Michigan and Canada plan new bridge
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WINDSOR, Ontario -- A long-awaited second bridge connecting Canada and Detroit will become a reality, promised Canadian Prime Minister Stephen Harper and Michigan Gov. Rick Snyder, who signed a deal in Detroit hours after making the announcement in Windsor on Friday.
"We shall launch a truly visionary project," Mr. Harper said in making the announcement -- drawing thunderous applause and cheers from Canadian and U.S. dignitaries.
While the span itself will cost $1 billion (in U.S. dollars), the accompanying projects, including Canadian and U.S. inspection plazas, an I-75 interchange and the Windsor-Essex Parkway connecting Canada's Highway 401 to the bridge, are expected to push the entire cost to $4 billion. The project is likely to take about four or five years to complete.
The prime minister called the bridge an investment in the future of the North American economy.
"It's a sign of our determination to move forward during the difficult time in the global economy, and of course it's a celebration of the friendship that exists between Canada and the United States," Mr. Harper said.
"Once this bridge is complete, congestion will be reduced and trade will be accelerated in both directions," Mr. Harper said in English and French.
Under the deal, Canada will pay Michigan's $550 million in construction costs and the money will be recouped through tolls on the bridge, which will stretch between Brighton Beach in Windsor's west end to Delray, just northeast of Zug Island, in Michigan.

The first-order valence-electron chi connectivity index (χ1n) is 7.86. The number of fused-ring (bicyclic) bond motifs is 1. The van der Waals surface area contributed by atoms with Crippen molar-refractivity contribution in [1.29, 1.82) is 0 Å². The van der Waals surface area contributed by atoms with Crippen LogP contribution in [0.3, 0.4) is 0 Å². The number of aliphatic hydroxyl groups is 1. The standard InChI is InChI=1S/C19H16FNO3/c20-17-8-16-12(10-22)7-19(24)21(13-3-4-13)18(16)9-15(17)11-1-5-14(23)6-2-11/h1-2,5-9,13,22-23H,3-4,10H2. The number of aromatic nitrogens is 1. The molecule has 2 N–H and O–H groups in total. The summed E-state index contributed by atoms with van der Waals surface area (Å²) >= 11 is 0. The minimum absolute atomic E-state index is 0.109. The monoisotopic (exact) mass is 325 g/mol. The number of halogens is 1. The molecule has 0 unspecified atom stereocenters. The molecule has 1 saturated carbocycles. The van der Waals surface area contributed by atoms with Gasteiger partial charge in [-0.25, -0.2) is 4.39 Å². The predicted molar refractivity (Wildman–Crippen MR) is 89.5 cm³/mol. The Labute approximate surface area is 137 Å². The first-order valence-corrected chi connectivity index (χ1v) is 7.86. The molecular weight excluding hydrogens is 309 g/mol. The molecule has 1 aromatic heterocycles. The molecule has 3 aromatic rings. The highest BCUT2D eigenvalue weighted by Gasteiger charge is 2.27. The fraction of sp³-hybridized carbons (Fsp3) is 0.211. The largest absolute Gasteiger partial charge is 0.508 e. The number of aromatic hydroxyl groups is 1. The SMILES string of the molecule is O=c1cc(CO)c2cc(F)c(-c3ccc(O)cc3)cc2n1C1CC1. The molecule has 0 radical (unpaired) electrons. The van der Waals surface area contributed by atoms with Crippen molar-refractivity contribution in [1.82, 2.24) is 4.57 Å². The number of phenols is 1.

Canada also will pay for land acquisition on both sides of the border and will pay to connect the bridge to I-75 between the Ambassador Bridge and the Rouge River Bridge. Tolls will be charged on the Canadian side only, to reimburse that country's government.
The deal does not require approval by the Michigan Legislature but is subject to approval by the U.S. secretary of state.
Canada will be responsible for design, construction, finance, operation and maintenance, but Michigan will have significant control through an international authority. Three members would be appointed by Canada and three by Michigan.
"I'm proud to say the Detroit-Windsor crossing is the busiest trade crossing on the border -- 8,000 trucks a day, at least, going back and forth," he said. "But we're also the biggest bottleneck on the Pan-American highway. So we're also impeding commerce, and trade, and growth, so it's relatively clear we need to build a new crossing."
The governor said the jobs created by the project are crucial. "We need more and better jobs."
After the formal announcement, Mr. Snyder said it was not clear how many jobs would be taken by Canadians and how many by Americans.
He referred to a recent study by the Center for Automotive Research in Ann Arbor that estimated 12,000 jobs would be created for each of the four to five years of construction and more than 8,000 permanent jobs would be created in southeast Michigan once the bridge is open.